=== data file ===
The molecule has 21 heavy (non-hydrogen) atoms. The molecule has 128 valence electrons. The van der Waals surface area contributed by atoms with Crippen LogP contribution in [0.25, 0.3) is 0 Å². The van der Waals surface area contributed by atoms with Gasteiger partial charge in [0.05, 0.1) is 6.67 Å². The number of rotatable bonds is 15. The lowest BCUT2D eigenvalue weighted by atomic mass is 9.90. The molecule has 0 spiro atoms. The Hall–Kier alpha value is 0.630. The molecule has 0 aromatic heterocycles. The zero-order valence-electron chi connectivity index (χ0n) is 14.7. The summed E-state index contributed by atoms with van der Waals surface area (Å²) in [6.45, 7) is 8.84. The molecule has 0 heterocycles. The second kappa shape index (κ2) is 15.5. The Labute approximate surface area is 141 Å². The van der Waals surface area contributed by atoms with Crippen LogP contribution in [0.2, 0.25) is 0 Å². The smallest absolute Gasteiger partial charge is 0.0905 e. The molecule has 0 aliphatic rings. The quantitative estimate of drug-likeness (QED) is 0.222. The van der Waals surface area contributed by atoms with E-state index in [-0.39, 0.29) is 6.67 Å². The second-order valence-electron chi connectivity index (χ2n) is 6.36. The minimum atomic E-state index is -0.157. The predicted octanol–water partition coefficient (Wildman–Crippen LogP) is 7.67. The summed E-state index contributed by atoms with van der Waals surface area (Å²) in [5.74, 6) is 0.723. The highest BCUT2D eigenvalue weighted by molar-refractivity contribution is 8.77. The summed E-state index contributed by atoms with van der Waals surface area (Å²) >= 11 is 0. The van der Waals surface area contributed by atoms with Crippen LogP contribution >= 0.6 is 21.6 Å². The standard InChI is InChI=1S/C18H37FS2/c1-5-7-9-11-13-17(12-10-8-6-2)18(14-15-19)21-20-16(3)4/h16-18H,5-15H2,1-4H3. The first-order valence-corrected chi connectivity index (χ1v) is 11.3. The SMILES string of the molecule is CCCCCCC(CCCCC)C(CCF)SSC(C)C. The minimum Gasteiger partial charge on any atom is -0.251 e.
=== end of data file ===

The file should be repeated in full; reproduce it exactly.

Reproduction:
The molecule has 21 heavy (non-hydrogen) atoms. The molecule has 128 valence electrons. The van der Waals surface area contributed by atoms with Crippen LogP contribution in [0.25, 0.3) is 0 Å². The van der Waals surface area contributed by atoms with Gasteiger partial charge in [0.05, 0.1) is 6.67 Å². The number of rotatable bonds is 15. The lowest BCUT2D eigenvalue weighted by atomic mass is 9.90. The molecule has 0 spiro atoms. The Hall–Kier alpha value is 0.630. The molecule has 0 aromatic heterocycles. The zero-order valence-electron chi connectivity index (χ0n) is 14.7. The summed E-state index contributed by atoms with van der Waals surface area (Å²) in [6.45, 7) is 8.84. The molecule has 0 heterocycles. The second kappa shape index (κ2) is 15.5. The Labute approximate surface area is 141 Å². The van der Waals surface area contributed by atoms with Crippen LogP contribution in [0.2, 0.25) is 0 Å². The smallest absolute Gasteiger partial charge is 0.0905 e. The molecule has 0 aliphatic rings. The quantitative estimate of drug-likeness (QED) is 0.222. The van der Waals surface area contributed by atoms with E-state index in [-0.39, 0.29) is 6.67 Å². The second-order valence-electron chi connectivity index (χ2n) is 6.36. The minimum atomic E-state index is -0.157. The predicted octanol–water partition coefficient (Wildman–Crippen LogP) is 7.67. The summed E-state index contributed by atoms with van der Waals surface area (Å²) in [5.74, 6) is 0.723. The highest BCUT2D eigenvalue weighted by molar-refractivity contribution is 8.77. The summed E-state index contributed by atoms with van der Waals surface area (Å²) >= 11 is 0. The van der Waals surface area contributed by atoms with Crippen LogP contribution >= 0.6 is 21.6 Å². The standard InChI is InChI=1S/C18H37FS2/c1-5-7-9-11-13-17(12-10-8-6-2)18(14-15-19)21-20-16(3)4/h16-18H,5-15H2,1-4H3. The first-order valence-corrected chi connectivity index (χ1v) is 11.3. The SMILES string of the molecule is CCCCCCC(CCCCC)C(CCF)SSC(C)C. The minimum Gasteiger partial charge on any atom is -0.251 e.